Various artists: Ragga Jungle Dubs. Continuing my slow but steady exploration of post-reggae music, this is a collection of ragga jungle, the reggae-influenced, pre-drum & bass sound that was briefly popular in the UK. I’m still not crazy about ragga vocals, but the “dubs” part of the title means that there aren’t as many vocals as there might normally be.

Beat Pharmacy: Wikkid Times Remixes. I really liked the dub techno/reggae crossover sound of the original Wikkid Times album, and I like these remixes, many from well-known dubstep producers, too.

2562: Love in Outer Space/Third Wave. New dubstep/techno crossover single.


Sonic Youth: The Eternal

Michael Rother: Flammende Herzen. Rother was one of the two key members of Neu!, and this is an early solo album of his. This is like a prettier, more accessible Neu!, and may prove to be a better listen, longterm, than Klaus Dinger’s post-Neu! project La Düsseldorf.

Joe Gibbs and the Professionals: African Dub All-Mighty Chapter 3. I like dub reggae but don’t actually have all that much. This is supposed to be classic stuff, and certainly sounds good enough on first listen.

Higuma: Haze Valley. Sort of psychedelic/drone/ambient, though the epic first track gets pretty loud.

Nadja/Black Boned Angel: Nadja/Black Boned Angel. Speaking of loud, this Canada/New Zealand collaboration starts out as layers of ambient drone before somewhat more recognizably metal influences pound their way in, not that a lot of metal fans would necessarily recognize it as such.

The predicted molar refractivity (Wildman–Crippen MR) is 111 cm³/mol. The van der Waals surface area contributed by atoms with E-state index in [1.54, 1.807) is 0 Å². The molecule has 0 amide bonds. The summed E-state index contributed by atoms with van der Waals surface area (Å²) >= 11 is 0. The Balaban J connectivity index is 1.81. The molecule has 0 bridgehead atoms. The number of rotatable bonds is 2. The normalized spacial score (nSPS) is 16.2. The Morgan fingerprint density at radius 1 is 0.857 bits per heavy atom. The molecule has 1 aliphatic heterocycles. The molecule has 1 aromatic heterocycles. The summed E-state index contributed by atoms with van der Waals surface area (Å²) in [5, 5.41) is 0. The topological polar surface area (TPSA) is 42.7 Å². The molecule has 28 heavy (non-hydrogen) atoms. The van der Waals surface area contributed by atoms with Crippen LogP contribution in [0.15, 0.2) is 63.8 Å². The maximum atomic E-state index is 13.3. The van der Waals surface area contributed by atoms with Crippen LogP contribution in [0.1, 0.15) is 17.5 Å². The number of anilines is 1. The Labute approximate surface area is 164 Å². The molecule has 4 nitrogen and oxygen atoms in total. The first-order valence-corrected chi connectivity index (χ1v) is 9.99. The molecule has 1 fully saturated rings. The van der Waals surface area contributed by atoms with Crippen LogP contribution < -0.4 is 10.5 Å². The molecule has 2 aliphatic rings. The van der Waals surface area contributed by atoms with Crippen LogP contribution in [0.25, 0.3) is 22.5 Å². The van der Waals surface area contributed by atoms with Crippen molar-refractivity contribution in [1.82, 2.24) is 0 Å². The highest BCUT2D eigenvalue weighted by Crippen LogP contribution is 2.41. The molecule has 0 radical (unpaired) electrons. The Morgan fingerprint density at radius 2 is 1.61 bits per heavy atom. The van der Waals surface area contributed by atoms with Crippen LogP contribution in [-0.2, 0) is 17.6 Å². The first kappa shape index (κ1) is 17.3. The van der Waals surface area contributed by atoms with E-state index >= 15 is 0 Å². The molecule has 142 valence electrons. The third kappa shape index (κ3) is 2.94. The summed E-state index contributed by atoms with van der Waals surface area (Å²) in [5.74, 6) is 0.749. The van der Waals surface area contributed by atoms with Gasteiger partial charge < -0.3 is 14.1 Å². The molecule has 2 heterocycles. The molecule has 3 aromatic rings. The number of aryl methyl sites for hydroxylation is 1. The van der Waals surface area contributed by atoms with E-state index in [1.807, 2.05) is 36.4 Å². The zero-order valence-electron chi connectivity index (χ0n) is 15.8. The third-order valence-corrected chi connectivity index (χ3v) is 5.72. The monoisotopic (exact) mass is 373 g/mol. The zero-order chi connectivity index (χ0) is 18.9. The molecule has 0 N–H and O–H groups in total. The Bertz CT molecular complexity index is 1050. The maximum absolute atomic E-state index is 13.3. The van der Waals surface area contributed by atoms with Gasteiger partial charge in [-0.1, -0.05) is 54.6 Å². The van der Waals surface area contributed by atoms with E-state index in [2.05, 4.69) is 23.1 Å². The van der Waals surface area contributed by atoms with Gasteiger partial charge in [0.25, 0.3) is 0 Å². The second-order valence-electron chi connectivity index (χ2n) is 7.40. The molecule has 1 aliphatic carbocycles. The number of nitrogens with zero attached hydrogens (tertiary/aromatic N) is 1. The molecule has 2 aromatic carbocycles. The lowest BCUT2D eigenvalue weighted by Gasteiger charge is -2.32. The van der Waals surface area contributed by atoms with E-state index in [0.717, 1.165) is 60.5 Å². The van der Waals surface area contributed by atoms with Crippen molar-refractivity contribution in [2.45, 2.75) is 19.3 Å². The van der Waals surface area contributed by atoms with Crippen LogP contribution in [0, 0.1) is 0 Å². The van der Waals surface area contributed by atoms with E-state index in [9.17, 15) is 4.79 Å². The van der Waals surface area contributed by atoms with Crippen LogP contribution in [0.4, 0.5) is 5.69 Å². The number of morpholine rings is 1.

Metric: Fantasies. More good new wavy indie rock from Toronto, not a major departure at all from their past albums.

Various artists: Kill Rock Stars Sampler 2009. Forgot I downloaded this. It’s a free sampler of random tracks released over the years on the Kill Rock Stars label, including songs by Bikini Kill, Sleater-Kinney, Elliott Smith, the Decemberists, and others.

Sonic Youth: The Eternal. New Sonic Youth albums don’t always get the amount of play around here that they should get, because there are so many great old ones. But there’s good stuff on this album; I just have to make a point of remembering to listen to it.


33 1/3: Daydream Nation (2007) May 7, 2009

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Daydream Nation

Matthew Stearns: Daydream Nation